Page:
* Iran oil exports drop 300,000 bpd in March-consultant
* Dollar index weaker, supportive to oil
* Coming up: API oil data, 4:30 p.m. EDT Tuesday
(New throughout, updates prices, market activity)
By Robert Gibbons
NEW YORK, March 23 Oil prices rallied
on Friday on news that Iranian oil exports have
fallen significantly this month as tightening Western sanctions
have caused some buyers to stop or scale back purchases.
Iran's crude exports appear to have fallen in March by
around 300,000 barrels per day, or 14 percent, the first
sizeable drop in shipments this year, according to estimates
from industry consultant Petrologistics and an oil company.
After Brent crude futures extended their rise to nearly $4
and U.S. crude also rose sharply, oil prices pared gains
following data that showed U.S. new single-family home sales
declined in February.
The retreat from intraday peaks left both Brent and U.S.
crude posting weekly losses.
Brent crude rose $1.99 to settle at $125.13 a
barrel, having swung from $123.10 to $127.06. Brent posted
68-cent weekly loss, a second straight weekly decline.
U.S. crude rose $1.52 to settle at $106.87 a barrel,
having traded from $105.16 to $108.25. For the week, it ended 19
Brent's premium to U.S. crude CL-LCO1=R rose to $18.26
based on settlements.
Volatility was aided by tepid volumes. Brent trading volume
was 4 percent below its 30-day average, with U.S. crude turnover
27 percent below with 1-1/2 hour left in post-settlement
"The recent pull backs had not changed the price trend
higher and when the (Iran exports) headlines hit the push higher
triggered buy stops and the price move also took place on a day
with relatively light volume," said Tim Evans, energy analyst at
Citi Futures Perspective in New York.
U.S. gasoline and heating oil futures also
posted 1 percent gains.
The CME Group said on Friday that it plans to list
additional months of its New York Harbor heating oil futures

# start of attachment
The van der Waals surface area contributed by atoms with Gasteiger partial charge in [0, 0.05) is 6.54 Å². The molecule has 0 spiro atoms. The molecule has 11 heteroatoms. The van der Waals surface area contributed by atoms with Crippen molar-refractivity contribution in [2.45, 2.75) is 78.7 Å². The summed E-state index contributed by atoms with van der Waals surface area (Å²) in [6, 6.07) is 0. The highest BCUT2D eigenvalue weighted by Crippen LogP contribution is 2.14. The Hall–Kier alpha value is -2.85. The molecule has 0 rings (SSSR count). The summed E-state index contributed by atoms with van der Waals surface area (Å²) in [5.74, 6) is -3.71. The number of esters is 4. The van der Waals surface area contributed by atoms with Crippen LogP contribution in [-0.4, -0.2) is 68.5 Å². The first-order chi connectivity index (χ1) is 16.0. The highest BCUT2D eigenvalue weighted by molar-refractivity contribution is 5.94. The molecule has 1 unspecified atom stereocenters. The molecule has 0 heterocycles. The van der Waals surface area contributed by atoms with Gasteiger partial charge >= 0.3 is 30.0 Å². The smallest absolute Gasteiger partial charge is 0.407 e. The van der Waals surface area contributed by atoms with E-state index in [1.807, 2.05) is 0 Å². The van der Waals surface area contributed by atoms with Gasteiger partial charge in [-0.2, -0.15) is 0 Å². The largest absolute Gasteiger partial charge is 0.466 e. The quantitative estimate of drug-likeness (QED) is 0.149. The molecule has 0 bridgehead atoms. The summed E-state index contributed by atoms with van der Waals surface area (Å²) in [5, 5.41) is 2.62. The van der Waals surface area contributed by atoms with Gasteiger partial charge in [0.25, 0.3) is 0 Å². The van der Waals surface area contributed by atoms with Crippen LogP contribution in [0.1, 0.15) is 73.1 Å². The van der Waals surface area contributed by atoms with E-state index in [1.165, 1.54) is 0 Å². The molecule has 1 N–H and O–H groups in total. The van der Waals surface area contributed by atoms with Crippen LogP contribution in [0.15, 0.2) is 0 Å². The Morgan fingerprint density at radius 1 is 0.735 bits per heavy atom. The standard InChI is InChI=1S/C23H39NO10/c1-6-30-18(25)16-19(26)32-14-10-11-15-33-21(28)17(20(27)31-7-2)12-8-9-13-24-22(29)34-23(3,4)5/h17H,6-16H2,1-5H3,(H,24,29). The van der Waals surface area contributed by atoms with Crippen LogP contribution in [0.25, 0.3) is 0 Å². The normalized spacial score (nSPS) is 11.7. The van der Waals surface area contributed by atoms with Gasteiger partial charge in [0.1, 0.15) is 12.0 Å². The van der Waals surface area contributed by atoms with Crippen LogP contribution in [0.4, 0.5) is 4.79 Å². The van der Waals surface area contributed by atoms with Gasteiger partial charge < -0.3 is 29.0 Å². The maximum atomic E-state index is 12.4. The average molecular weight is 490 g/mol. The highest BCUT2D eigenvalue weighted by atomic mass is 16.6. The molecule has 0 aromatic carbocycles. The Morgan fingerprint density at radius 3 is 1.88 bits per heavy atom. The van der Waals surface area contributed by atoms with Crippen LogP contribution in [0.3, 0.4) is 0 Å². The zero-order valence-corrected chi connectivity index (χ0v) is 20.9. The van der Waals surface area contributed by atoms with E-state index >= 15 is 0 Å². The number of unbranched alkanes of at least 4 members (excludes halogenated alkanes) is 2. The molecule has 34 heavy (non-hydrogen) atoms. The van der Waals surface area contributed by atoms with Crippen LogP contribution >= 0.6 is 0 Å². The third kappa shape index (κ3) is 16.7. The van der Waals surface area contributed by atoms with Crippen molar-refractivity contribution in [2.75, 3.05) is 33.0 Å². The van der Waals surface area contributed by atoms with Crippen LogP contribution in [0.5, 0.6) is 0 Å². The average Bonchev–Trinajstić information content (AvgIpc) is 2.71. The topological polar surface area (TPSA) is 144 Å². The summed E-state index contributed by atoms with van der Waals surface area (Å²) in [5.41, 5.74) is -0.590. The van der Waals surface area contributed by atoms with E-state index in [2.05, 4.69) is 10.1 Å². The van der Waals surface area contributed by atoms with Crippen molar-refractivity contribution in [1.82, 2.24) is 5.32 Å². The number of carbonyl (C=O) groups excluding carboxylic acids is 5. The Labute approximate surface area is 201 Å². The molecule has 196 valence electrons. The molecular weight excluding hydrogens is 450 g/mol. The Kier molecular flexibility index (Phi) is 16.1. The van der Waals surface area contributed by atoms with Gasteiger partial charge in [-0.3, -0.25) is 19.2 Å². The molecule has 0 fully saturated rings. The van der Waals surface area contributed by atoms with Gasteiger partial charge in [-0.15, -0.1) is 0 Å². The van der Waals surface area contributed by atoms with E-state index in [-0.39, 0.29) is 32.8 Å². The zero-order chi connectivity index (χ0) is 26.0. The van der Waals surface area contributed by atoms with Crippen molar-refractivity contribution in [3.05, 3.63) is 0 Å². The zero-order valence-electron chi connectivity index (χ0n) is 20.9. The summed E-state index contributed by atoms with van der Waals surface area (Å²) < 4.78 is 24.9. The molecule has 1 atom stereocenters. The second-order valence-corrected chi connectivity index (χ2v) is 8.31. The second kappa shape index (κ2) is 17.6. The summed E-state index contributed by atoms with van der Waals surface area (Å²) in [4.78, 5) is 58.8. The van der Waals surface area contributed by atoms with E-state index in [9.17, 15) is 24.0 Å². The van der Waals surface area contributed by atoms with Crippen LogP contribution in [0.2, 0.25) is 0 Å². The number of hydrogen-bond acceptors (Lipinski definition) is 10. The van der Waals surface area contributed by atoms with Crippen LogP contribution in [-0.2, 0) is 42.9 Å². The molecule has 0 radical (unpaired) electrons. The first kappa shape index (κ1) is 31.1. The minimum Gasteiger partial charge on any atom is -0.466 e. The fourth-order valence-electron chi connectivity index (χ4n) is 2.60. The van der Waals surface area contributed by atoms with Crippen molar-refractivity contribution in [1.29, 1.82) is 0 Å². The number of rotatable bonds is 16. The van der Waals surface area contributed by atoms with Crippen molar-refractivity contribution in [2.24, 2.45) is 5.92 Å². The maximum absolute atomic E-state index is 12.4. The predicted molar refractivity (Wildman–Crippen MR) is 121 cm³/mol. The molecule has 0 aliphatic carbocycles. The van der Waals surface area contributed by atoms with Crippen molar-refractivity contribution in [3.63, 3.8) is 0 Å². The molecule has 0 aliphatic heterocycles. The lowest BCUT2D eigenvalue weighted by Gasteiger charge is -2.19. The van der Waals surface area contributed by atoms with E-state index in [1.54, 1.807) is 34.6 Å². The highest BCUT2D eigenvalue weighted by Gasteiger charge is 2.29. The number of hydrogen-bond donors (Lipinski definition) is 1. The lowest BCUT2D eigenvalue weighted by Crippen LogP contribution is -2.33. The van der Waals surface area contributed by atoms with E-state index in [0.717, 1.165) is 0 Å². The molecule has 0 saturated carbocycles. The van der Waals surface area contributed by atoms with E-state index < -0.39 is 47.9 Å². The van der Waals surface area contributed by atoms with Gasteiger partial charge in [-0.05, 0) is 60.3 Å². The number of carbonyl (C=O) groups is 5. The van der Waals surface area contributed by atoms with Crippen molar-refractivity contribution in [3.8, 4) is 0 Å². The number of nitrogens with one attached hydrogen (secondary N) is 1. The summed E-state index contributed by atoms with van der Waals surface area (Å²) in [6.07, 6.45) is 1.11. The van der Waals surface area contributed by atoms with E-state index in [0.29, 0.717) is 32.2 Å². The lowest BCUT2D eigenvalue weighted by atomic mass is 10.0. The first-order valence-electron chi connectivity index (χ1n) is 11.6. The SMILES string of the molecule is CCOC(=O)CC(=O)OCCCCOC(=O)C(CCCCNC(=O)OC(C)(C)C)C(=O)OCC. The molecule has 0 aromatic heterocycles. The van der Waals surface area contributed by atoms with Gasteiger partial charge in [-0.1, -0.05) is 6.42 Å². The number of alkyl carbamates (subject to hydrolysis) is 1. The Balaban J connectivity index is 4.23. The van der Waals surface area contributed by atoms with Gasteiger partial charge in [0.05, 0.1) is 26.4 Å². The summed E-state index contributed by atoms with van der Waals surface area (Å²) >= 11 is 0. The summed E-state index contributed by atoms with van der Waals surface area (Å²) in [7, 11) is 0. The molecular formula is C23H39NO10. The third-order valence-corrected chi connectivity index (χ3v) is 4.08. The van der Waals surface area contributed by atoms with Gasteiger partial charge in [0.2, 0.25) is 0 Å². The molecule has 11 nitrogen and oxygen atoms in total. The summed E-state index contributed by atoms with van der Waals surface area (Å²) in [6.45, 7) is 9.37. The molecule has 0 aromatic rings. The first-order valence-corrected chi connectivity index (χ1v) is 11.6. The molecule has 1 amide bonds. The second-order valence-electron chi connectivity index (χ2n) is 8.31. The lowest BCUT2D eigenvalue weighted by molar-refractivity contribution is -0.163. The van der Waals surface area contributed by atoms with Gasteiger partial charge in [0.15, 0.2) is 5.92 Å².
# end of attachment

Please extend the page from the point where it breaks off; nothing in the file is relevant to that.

contract from May 2013 with an ultra-low-sulfur diesel
specification in response to customer requests.
Money managers cut their net long U.S. crude futures and
options positions, in the week to March 20, the U.S. Commodity
Futures Trading Commission, said in a report on Friday.
Ahead of the Iranian export news, oil prices had received
support from a drop in the dollar. The euro climbed to a
three-week high against the dollar. A weaker U.S.
currency can lift dollar-denominated crude oil by making it less
expensive for consumers using other currencies.
The oil complex rally came after crude futures slid the
previous session on disappointing Chinese manufacturing data and
euro zone PMI figures.
IEA: NO SUPPLY DISRUPTIONS
Before the price spike on news of slumping Iranian exports,
the International Energy Agency's (IEA) said it did not believe
there would be any disruptions to global oil supply as Saudi
Arabia and other Gulf producers will bring more oil to the
Saudi Arabia said Tuesday it was ready to raise its output
to 12.5 million barrels per day from current levels just below
10 million bpd.
Malaysia's state oil firm Petronas will halt imports of
Iranian crude from April, according to sources in the company.
This follows import cuts by major buyer South Korea in the
first two months of 2012.
In a concession to Asian buyers, the European Union will
allow some insurance on Iranian oil shipments before the bloc's
full embargo starts on July 1, member states agreed on Thursday.
(Additional reporting by Gene Rams in New York, Claire Milhench
in London and Francis Kan in Singapore; Editing by Dale Hudson
and David Gregorio)